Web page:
Implied Warranty

Generally, the presumption that the writing contains the whole contract does not prevail in the assignment of choses in action.  However, absent an express stipulation to the contrary, there are implied warranties and terms.[i]

Even in assignments made “without recourse,” there is an implied warranty that:

  • the right assigned is based on an adequate and sufficient consideration;
  • the chose assigned is a valid and genuine obligation of the parties;
  • any evidence of the right delivered as part of the assignment, or exhibited as an inducement to accept the assignment, is genuine and is what it purports to be.
  • the right as assigned actually exists and is subject to no limitations or defenses other than those stated or apparent at the time of the assignment.[ii]

Moreover, there is an implied warranty that the amount of money purporting to be due on the obligation is owing and unpaid at the time of the assignment, absent anything in the agreement to the contrary.[iii]  If the assignment of a contract contains a warranty that no part of the purchase price has been paid and that the amount due and owing has not been previously assigned, it does not imply a warranty that the claim has any particular value.[iv]  Unless a contrary intention is manifested, a person who assigns or purports to assign a right by assignment warrants to the assignee:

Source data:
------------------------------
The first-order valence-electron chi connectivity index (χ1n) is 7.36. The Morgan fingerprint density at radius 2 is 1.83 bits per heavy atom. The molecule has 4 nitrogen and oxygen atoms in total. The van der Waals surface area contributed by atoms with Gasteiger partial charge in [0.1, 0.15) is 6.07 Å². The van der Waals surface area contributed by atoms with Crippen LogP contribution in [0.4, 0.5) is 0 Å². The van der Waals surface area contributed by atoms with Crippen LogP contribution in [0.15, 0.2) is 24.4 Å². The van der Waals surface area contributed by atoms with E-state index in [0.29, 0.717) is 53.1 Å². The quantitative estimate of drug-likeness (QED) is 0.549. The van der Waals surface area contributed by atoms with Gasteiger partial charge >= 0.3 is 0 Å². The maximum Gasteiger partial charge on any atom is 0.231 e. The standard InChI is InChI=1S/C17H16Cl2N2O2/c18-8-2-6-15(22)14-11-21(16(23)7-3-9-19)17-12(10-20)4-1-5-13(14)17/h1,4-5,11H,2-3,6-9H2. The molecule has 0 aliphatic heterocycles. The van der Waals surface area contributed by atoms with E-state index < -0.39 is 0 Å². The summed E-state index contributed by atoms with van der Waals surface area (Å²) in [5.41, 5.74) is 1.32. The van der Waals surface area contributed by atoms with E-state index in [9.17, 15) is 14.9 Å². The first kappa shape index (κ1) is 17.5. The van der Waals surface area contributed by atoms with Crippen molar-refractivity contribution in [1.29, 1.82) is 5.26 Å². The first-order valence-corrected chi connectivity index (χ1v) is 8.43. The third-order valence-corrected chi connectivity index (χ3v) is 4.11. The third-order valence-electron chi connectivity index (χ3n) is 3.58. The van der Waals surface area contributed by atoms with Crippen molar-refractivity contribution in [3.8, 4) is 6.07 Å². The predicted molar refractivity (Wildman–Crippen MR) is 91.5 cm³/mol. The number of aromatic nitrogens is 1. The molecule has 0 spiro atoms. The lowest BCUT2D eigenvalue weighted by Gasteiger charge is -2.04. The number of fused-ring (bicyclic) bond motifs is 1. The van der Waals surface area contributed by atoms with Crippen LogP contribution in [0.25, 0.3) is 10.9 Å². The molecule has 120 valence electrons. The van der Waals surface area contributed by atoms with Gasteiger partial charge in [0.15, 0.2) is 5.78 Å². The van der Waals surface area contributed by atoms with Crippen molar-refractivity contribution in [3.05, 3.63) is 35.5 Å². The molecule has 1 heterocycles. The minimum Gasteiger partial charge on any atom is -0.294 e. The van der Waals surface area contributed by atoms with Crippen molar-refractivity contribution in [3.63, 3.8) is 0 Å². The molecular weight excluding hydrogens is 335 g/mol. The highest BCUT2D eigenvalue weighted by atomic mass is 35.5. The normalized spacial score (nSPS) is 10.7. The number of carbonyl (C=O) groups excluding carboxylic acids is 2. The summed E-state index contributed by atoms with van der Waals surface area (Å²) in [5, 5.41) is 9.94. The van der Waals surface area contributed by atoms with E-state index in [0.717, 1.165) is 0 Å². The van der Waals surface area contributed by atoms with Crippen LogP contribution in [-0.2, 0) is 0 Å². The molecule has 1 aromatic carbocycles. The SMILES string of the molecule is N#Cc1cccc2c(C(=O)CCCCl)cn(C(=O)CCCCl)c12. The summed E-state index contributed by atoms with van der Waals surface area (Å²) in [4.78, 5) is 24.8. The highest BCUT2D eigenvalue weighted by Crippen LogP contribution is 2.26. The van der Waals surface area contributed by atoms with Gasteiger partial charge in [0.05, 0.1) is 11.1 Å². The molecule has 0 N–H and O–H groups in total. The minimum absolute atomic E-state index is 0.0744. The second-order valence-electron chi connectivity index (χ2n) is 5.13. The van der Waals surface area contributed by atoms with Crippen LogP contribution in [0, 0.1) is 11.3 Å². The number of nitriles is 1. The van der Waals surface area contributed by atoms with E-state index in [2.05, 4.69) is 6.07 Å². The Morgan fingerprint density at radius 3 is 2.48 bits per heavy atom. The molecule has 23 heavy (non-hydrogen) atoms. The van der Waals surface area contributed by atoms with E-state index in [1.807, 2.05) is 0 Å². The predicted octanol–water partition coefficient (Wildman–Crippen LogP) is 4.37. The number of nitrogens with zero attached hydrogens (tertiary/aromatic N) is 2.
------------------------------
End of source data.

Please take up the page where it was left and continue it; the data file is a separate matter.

• that he/she will do nothing to defeat or impair the value of the assignment and has no knowledge of any fact which would do so.
  • that the right actually exists and is subject to no limitations or defenses against the assignor other than those stated or apparent at the time of the assignment.
  • that any writing evidencing the right which is delivered to the assignee or exhibited to him/her to induce him/her to accept the assignment is genuine and is what it purports to be.

[i] State v. Phillips, 42 Wn.2d 137 (Wash. 1953)

[ii] Fritz Jahncke, Inc. v. Fidelity & Deposit Co. of Maryland, 166 La. 593, 117 So. 729 (1927); PENOWA COAL SALES CO. v. GIBBS & CO., 199 Md. 114 (Md. 1952); Logan County Bank v. Farmers’ Nat’l Bank, 55 Okla. 592 (Okla. 1916)

[iii] Brod v. Cincinnati Time Recorder Co., 82 Ohio App. 26 (Ohio Ct. App., Hamilton County 1947)

[iv] PENOWA COAL SALES CO. v. GIBBS & CO., 199 Md. 114 (Md. 1952)


Inside Implied Warranty